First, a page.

A toy advent calendar is a great alternative if you're keen to get an advent calendar for your child to help build up to the excitement of Christmas Day, but you don't want to deal with the sugar rush from giving your little one chocolate daily.
We've tested nine popular kids' advent calendars ranging in price from £15 up to £25, from the biggest toy brands including Lego, Playmobil, Barbie, Hot Wheels, Polly Pocket and more.
Unfortunately not all kids' advent calendars are created equal - some have great toys that your children will love, but others are filled with cheap plastic that will be forgotten about well before Christmas Day.
Watch our video below to find out more and keep reading to see what we learned testing kids' advent calendars, plus some alternative suggestions of advent calendars for children if you'd rather not add to the amount of toys in your home.
Pros: High quality gifts, good variety, these toys can be added to any existing Playmobil sets.
Cons: Not very Christmassy.
Our verdict: It's a fun and engaging kids' advent calendar that's perfect for pirate and Playmobil fans.
Although it's not Christmas-themed, pirates are a popular theme with kids and the Pirate Island Advent Calendar is packed full of great gifts. Particular highlights include boats, cannons that fire actual cannon balls, rocks with trap doors and even an Octopus.
While there are a couple of windows that might underwhelm (a selection of crabs for example), these are normally followed by something spectacular the day after. By Christmas Eve your child will have a great selection of Playmobil pirate toys and a cardboard cut out pirate-themed backdrop to play with them in.
Most of our panel would buy this calendar for a child, and three of the four adults in the panel would also be quite happy to have this calendar bought for themselves.
One of the great things about the toys in this calendar is that they can be added to any existing Playmobil set, so it's an ideal choice if your child is already a fan.
Pros: High quality gifts, these toys can be added to existing Barbie sets, good value if bought for the lower price.
Cons: Not very Christmassy.
Our verdict: Barbie devotees will love mixing and matching the princess, mermaid and fairy outfits contained in this calendar.
Barbie Dreamtopia begins with a bang thanks to the Barbie doll on day one, which is sure to get December off to a fabulous start.
What follows each day thereafter are clothes and accessories for the Barbie doll, and most of them are actually pretty good. Highlights include wings, a hairbrush, a tea set, a dog, mermaid tail and various shoes and bags.
Considering a Barbie on its own can cost around £10, and the amount of accessories that are packed into this advent calendar, we think it's pretty good value if you're able to pick it up for £19.99, plus the accessories can be used with other Barbie dolls.
This calendar was popular with our panel, who would buy this calendar for any young Barbie fans.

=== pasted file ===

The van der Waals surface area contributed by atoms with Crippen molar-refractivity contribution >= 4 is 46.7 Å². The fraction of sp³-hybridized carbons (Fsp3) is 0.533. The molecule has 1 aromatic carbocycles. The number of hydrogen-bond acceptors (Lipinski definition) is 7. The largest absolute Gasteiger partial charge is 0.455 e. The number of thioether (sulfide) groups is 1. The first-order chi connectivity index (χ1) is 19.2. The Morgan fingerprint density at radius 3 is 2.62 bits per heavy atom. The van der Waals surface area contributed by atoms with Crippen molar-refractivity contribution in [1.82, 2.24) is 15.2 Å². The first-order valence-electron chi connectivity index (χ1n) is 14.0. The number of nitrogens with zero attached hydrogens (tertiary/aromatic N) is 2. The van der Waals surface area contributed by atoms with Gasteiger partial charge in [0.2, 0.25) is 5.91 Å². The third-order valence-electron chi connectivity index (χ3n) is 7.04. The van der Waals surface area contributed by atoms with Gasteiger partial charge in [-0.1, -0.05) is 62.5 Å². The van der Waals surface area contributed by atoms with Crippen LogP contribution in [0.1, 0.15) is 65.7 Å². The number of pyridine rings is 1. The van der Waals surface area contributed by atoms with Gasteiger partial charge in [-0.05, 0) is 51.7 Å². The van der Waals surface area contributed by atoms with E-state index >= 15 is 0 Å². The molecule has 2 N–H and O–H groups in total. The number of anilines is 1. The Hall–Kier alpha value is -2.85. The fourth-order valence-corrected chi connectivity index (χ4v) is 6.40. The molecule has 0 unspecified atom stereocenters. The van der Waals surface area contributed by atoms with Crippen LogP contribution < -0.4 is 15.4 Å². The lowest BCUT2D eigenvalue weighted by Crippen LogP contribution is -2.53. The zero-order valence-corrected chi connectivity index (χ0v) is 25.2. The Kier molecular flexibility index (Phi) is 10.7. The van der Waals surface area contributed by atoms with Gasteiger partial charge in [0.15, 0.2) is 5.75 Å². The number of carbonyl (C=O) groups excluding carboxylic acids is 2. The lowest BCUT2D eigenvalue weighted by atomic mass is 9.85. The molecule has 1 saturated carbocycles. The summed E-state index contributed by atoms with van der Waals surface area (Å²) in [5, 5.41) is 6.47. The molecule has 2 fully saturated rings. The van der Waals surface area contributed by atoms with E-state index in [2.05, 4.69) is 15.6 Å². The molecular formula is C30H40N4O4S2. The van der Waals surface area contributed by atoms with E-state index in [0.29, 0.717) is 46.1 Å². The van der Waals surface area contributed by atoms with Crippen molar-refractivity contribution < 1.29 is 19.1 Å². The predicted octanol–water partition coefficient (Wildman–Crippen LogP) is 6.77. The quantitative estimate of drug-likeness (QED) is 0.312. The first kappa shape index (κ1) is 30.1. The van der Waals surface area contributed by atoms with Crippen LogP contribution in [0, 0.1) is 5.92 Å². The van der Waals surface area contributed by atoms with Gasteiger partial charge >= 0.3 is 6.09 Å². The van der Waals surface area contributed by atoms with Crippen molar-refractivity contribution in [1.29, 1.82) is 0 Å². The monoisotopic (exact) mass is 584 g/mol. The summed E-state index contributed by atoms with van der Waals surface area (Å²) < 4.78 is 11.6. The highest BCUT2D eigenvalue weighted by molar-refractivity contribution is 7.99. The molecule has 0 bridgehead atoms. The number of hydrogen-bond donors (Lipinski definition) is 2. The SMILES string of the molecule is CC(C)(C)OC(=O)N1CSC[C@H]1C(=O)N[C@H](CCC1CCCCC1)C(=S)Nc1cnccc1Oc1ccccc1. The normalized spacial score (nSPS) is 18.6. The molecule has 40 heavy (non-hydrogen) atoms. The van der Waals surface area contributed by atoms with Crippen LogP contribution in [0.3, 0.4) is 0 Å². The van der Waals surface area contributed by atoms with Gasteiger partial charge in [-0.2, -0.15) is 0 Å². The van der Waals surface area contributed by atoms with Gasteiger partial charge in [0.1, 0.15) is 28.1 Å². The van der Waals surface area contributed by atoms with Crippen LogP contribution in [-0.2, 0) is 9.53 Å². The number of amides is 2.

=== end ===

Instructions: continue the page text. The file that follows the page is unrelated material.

Pros: Five minute kit behind each window, consistency of gifts is high, kits can be added to any existing Lego sets.
Cons: A little too fiddly for younger kids
Our verdict: A perfect introduction to Lego for kids and good fun for experienced Lego enthusiasts too.
Along with our other Editor's Choice advent calendars, this Lego City calendar one was a popular pick for our panel as a gift for the children in their lives.
It's packed full of figures, vehicles and other accessories that can be added to other sets after Christmas is over.
As expected with Lego the quality of the gifts is high, but the consistency of the gifts behind each window is also pretty good, and there shouldn't be too many underwhelming days in the run up to Christmas.
Behind each window there's a small Lego kit that would be great for beginners and would probably take up to five minutes to complete for a young child who's just getting used to building Lego to complete with adult supervision.
We also tested the Marvel Lego Advent Calendar, but felt that Lego City has the edge due to the consistent quality of gifts throughout the month.
The following advent calendars didn't quite make the grade for our recommendation. We've listed them alphabetically.
Pros: Not many unless you have a Hatchimals obsessed child on your hands.
Cons: Poor quality gifts, lots of small plastic toys that we imagine in most cases will be destined for the bin.
Our verdict: A strange and underwhelming advent calendar with little gifts of value.
Unless your child is already obsessed with Hatchimals, we wouldn't recommend this advent calendar.
It contained only one Hatchimal egg and all the other 23 gifts were small poor quality plastic accessories, cardboard cutouts and stickers.
Our panel universally disliked the toys that came out of nearly all of the windows.
Pros: Teaches the basics of circuitry.
Cons: The games are underwhelming, the gifts behind each window are a bit boring.
Our Verdict: Unless you have a real IT nerd on your hands, this advent calendar is a bit boring.
This retro games calendar is designed for older children and it includes parts to help you make a little home made computer that you can play basic games on.
Although good in theory, unfortunately the consistency of the gifts behind the windows isn't that great, with the majority containing LED resistors and wires.